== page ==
Caddis only thrive on high-quality waters on streams and rivers.

Excellent examples are Goddard and elk hair caddies.

Stoneflies are a key component of trout’s diet and these fish eat stonefly adults in winter and spring before mayflies emerge.

Some examples are Kaufmann stimulators

Hoppers are fantastic bait for trout, especially from mid-July to August.

The good ones are chubby Chernobyl and Dave’s hoppers.

Q) What Does a Copper John Fly Imitate?

Copper John flies nymphs imitate stoneflies and mayflies, but it can resemble any aquatic insect, especially if you tie it with the right wire color.

Trout love these tiny bugs and feed on them in spring summer and fall during hatches.

When fishing the hatch in spring, bring several Copper John nymphs.

They are excellent in two-fly setups, where the Copper John is at the end.

It also applies in three-fly setups, but the most recommended is the two-fly setup.

They are very good when nymph fishing as the copper wire helps get them down quickly.

Q) What Size Fly Should I Use for Trout?

The best size of fly for trout is 12 to 16, but there is so much to these numbers than you think.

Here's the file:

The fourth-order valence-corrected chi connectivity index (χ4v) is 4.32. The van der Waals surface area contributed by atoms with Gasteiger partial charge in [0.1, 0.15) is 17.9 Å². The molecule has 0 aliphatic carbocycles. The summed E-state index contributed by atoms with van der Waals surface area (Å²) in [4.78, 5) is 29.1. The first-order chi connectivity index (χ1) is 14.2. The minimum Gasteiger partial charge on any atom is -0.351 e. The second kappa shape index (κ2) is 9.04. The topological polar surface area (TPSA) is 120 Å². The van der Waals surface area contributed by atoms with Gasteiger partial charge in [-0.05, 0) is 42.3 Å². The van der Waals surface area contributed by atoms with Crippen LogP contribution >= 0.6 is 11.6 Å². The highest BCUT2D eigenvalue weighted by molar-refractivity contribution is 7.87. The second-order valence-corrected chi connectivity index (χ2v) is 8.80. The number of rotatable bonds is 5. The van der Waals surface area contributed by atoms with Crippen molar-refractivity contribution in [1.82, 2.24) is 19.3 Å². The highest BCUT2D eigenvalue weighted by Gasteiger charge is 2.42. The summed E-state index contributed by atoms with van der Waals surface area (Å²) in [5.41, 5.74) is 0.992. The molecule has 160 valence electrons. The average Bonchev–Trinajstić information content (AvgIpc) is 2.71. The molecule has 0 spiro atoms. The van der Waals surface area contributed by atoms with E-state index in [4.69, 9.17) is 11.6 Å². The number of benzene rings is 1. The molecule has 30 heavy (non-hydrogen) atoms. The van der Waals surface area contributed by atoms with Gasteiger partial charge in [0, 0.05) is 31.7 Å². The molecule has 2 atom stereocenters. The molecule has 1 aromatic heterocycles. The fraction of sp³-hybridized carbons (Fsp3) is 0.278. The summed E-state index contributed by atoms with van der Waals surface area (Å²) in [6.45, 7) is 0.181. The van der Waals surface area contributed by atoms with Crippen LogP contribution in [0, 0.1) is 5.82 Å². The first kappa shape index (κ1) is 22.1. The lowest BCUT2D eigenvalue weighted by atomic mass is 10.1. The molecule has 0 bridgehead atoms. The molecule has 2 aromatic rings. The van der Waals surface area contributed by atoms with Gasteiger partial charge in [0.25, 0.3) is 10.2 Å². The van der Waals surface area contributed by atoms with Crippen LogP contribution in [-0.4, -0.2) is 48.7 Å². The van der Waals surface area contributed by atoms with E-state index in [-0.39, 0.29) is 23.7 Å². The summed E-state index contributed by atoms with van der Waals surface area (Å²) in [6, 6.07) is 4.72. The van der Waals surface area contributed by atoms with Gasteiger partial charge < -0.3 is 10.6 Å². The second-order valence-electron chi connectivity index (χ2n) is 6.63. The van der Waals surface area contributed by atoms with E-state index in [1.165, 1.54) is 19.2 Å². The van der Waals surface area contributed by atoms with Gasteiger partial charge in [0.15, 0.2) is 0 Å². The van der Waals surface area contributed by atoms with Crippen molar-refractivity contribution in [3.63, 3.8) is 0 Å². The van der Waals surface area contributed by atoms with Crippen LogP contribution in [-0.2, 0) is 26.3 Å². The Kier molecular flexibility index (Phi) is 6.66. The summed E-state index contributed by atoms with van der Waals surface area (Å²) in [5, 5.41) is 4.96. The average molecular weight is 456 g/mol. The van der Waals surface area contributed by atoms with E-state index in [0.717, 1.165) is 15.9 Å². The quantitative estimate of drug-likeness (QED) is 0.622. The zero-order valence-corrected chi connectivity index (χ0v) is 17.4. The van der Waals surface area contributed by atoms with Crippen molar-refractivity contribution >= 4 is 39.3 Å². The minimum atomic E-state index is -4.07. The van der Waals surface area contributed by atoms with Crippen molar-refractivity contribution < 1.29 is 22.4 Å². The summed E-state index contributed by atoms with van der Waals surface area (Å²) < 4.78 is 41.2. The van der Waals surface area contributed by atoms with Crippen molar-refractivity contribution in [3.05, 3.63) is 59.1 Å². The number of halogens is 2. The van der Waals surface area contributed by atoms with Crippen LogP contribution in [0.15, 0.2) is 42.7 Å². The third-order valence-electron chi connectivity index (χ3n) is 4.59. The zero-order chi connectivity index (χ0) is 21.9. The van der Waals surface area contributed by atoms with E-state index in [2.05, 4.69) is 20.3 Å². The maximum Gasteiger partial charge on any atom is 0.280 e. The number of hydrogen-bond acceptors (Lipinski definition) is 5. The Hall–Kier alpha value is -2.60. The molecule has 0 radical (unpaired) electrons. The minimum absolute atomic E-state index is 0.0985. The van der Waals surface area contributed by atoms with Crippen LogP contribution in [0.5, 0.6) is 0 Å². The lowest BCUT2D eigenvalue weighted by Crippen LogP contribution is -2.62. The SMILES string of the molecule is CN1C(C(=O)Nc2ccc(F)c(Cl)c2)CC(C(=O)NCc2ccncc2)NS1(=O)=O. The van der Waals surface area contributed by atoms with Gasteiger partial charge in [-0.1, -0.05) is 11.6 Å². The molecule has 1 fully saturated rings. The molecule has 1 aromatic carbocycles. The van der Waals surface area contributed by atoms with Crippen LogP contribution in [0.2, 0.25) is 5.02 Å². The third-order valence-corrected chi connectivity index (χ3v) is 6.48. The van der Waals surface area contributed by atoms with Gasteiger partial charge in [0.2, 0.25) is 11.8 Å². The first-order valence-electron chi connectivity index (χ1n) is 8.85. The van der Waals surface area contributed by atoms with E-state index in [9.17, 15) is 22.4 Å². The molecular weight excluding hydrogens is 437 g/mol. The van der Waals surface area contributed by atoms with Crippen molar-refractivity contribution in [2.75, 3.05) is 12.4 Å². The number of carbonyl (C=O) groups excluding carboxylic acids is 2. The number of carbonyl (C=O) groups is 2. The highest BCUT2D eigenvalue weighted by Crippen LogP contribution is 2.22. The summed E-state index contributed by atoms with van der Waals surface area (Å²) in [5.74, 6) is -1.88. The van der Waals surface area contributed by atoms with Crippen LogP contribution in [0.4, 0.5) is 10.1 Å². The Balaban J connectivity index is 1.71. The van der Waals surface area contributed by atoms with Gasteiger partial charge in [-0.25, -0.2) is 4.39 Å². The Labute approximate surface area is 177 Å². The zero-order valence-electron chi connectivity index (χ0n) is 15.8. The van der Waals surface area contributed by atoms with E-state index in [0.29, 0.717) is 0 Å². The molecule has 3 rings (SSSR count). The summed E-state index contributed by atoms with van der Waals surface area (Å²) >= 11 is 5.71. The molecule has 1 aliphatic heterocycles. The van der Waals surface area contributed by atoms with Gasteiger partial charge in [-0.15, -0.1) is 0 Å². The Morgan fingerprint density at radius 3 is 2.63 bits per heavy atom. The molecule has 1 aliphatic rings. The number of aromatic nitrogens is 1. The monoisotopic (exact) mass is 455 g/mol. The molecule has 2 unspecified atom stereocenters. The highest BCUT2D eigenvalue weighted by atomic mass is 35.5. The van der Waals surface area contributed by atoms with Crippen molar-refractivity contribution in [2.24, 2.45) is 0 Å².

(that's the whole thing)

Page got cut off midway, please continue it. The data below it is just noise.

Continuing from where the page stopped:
Before determining the correct size of fly for catching trout, there are four crucial aspects to consider.

These are the types of insects in, under, or on the water, your primary goal, the time of the year, and what trout are doing.

When it comes to the time of the year, the winter months have no prolific hatches.

Most of the insects available on rivers and streams are midges and tiny insects.

The commonly used sizes, in this case, are from 18 and below.

Terrestrial insects thrive in summer, meaning you have to increase your fly sizes.

Winter months will force an angler to fish small flies, while spring and summer allow you to explore larger flies.

The type of insects determines the size of flies to fish.

The insect types go hand in hand with the time of the year as discussed above.

Start by finding out the current insects on the water at the time when you are fishing.

Most if not all of them fit in a particular size range.

This will help you adjust the flies in your box accordingly.

Insect prevalence depends on the geographic location.

If you spot a mayfly around you or a nymph beneath a rock, you can approximate the sizes the fish could be looking for.

Your goals on the water on that day matter a lot.

If fly fishing, you can decide to try out European nymphing techniques.

It means you will chuck larger streamers for monster fish.

These are the types of goals I am talking about here.

Some anglers decide to use large searching flies.

These don’t match with insects on the water and could be larger flies to make a fish strike to help you know their exact spot.

You can use large nymph patterns of size 10-12 for this.

If you are targeting trout on dry flies, depending on the season and insects, your only option might be tiny midges in sizes 20-26.

They could be smaller than this or you can chuck size 2 hoppers.

You can choose the best fly sizes depending on the fish species you want to catch.

Fish behavior will help you know the right fly size to use.